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Thread: Accidental Litters and Taking on Babies

  1. #1
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    Default Accidental Litters and Taking on Babies

    On the following posts there is information that could help you if you have a genuinely accidental litter, and also if you find yourself taking on a baby bunny for whatever reason.


    PLEASE NOTE: If you are planning to intentionally breed, please read this thread first. 'If you are considering breeding, please read this'.


    In this thread you can find the following information.

    Accidental Litters



    Taking on a Baby Bunny

    Last edited by KarenM; 18-01-2012 at 01:26 PM.


    Please Remember to Advocate for your Rabbit.

    'I have the responsibility to do what I want in a world of others, but so does everyone else and it works best if we take each other into account.' (EVD)

    Please feel free to visit my therapy website and also my Professional Facebook page and Blog. You might find something interesting there!

  2. #2
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    Accidental Litters


    This section is specifically for those people who end up with genuinely accidental litters. It does not explain how to Ďmate upí rabbits in the safest way for the rabbits.

    To do your best to prevent accidental litters, it is important to

    ~Ensure you know the gender of your rabbits. If you are unsure, keep getting vet checks, vet nurse checks and keep checking them yourself too.

    ~Ensure that babies of opposite sexes are kept completely separate as soon as you start to see any hormonal behaviour (such as spraying, mounting, marking, tail up). Specifically, they need to be apart once the boys testicles descend, which can be any age from 7 weeks onwards, but is more common around 10 weeks or so.

    ~Ensure your rabbits are secure in their accommodation and can not escape (particularly by digging or jumping out).

    ~Ensure that if you are bonding a neutered male with an unspayed female, that the male has been neutered at least 6 weeks previously.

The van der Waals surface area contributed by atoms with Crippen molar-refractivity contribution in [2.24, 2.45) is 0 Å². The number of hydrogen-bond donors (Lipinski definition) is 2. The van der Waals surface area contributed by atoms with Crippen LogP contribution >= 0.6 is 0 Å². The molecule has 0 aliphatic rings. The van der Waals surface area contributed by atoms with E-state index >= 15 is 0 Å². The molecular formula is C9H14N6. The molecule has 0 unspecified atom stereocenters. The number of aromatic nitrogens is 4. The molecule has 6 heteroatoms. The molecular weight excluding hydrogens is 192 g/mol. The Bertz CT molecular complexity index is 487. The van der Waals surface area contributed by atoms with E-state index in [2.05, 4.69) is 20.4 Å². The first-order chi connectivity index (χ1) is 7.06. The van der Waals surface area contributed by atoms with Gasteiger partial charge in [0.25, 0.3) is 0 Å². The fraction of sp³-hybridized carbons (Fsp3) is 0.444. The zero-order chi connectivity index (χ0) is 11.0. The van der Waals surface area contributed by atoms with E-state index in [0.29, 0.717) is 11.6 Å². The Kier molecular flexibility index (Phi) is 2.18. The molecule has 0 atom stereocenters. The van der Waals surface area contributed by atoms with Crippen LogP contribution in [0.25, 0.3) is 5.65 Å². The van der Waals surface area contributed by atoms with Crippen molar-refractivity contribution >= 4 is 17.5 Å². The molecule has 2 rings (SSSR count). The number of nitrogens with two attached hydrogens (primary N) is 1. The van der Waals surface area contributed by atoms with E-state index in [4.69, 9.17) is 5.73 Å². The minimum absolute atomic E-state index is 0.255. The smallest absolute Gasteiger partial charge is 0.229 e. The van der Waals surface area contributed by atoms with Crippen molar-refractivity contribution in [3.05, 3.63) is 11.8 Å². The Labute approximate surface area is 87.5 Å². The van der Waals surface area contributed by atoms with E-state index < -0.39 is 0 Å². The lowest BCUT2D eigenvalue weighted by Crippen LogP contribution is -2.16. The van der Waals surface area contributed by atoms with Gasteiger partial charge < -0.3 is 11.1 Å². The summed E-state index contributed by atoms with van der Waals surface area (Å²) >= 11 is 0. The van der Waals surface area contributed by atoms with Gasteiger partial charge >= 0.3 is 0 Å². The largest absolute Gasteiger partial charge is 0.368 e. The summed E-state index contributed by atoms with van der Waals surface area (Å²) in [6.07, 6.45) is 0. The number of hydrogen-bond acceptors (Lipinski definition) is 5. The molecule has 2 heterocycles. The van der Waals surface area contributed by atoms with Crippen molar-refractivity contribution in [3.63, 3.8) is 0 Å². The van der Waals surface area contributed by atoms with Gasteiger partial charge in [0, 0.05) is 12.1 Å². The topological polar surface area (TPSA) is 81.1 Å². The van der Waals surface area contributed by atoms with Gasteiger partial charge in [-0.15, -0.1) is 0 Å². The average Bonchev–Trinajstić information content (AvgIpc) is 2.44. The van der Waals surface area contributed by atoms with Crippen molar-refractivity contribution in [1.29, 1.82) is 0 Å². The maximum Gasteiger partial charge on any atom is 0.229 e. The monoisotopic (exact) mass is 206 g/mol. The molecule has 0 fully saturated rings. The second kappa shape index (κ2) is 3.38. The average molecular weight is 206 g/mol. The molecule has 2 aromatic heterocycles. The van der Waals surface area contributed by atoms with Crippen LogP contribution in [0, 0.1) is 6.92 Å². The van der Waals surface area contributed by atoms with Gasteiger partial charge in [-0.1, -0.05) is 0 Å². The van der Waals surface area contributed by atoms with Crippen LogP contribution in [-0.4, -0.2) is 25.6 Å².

If you do end up with a genuinely accidental litter then there is information you will need to know about the various important parts and times and different things you need to do.


    Before Birth

    Some people realise before the rabbit gives birth, that there is a potential for pregnancy (such as if an unneutered and unspayed female have somehow ended up together, such as a mis-sexing).

    ~Any unneutered and unspayed rabbits living together need to be separated as soon as the mistake is realised. Female rabbits are most receptive to being mated within the first 72 hours after giving birth. This is very unhealthy for the mum and the kits from both litters, so itís important that the risk of this is minimised. This can only be done by keeping them completely separate (which means also no play dates or shared time out) once you realise the error.

    ~A rabbitís gestation period is anything from 28-33 days, but normally a rabbit will kindle (give birth) on day 30-31. Day 1 would be considered the day after conception. If you know there is a risk of pregnancy, then count 35 days on from when the rabbits met and by the time those 35 days are up you will know there are no babies coming. If you know they have potentially been together, but donít know when, then count 35 days on from when the rabbits were separated, and that will also give you the all clear by the time you get to 35 days after separation.

    ~Give mum plenty of hay from day 21 onwards until the babies leave the nest. Giving mum plenty of hay is important, because it allows her to build what will hopefully be a lovely nest. Mummy bunny may start nest building from a week or so before kindling, or she may wait until the day she kindles, or even after she has kindled. She will hopefully add fur to the nest too- which will likely be added at last minute.

    ~On day 28 a nest box can be given. A nest box needs to be open at the top, be big enough for mum to turn around in, have shallow enough sides for mum to jump in and out, but have high enough sides for no babies to wriggle out. Something like a shoe box can be good for smaller rabbits. This should be placed in the bed area, or another appropriate area for mum to have her babies. Itís important to use lots of hay, but the hope is that mummy bunny will add to it and make her nest in there, which will help keep the babies safe. Mummy bunnies donít always use their nest boxes though.

    ~Keep mummy bunny on the diet she is used to. You need to ensure that mum has no diet changes until after she kindles. At this point you will need to adjust the amount of food that she has (this will be covered in the later section).

    ~Keep all water sources well away from the nest. Itís not unheard of for babies to get dragged out of a nest or go wandering off and end up drowning in the water bowl, so however your mummy bunny accesses her water, it needs to be as far as possible away from the nest.